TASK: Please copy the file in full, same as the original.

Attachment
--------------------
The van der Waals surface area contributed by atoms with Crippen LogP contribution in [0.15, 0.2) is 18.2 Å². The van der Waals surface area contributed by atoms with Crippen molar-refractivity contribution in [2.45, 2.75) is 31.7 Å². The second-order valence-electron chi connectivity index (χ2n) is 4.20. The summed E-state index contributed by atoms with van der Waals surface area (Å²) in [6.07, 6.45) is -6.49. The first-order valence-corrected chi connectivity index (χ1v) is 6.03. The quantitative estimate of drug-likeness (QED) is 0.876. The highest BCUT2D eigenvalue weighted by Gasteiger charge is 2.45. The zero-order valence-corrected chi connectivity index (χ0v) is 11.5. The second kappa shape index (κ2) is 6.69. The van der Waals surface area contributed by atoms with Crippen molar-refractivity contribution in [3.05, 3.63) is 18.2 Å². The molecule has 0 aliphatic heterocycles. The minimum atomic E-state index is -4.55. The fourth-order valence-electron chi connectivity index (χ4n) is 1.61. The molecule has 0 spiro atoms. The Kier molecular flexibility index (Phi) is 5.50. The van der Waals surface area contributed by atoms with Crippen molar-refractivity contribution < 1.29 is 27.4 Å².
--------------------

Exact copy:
The van der Waals surface area contributed by atoms with Crippen LogP contribution in [0.15, 0.2) is 18.2 Å². The van der Waals surface area contributed by atoms with Crippen molar-refractivity contribution in [2.45, 2.75) is 31.7 Å². The second-order valence-electron chi connectivity index (χ2n) is 4.20. The summed E-state index contributed by atoms with van der Waals surface area (Å²) in [6.07, 6.45) is -6.49. The first-order valence-corrected chi connectivity index (χ1v) is 6.03. The quantitative estimate of drug-likeness (QED) is 0.876. The highest BCUT2D eigenvalue weighted by Gasteiger charge is 2.45. The zero-order valence-corrected chi connectivity index (χ0v) is 11.5. The second kappa shape index (κ2) is 6.69. The van der Waals surface area contributed by atoms with Crippen molar-refractivity contribution in [3.05, 3.63) is 18.2 Å². The molecule has 0 aliphatic heterocycles. The minimum atomic E-state index is -4.55. The fourth-order valence-electron chi connectivity index (χ4n) is 1.61. The molecule has 0 spiro atoms. The Kier molecular flexibility index (Phi) is 5.50. The van der Waals surface area contributed by atoms with Crippen molar-refractivity contribution < 1.29 is 27.4 Å².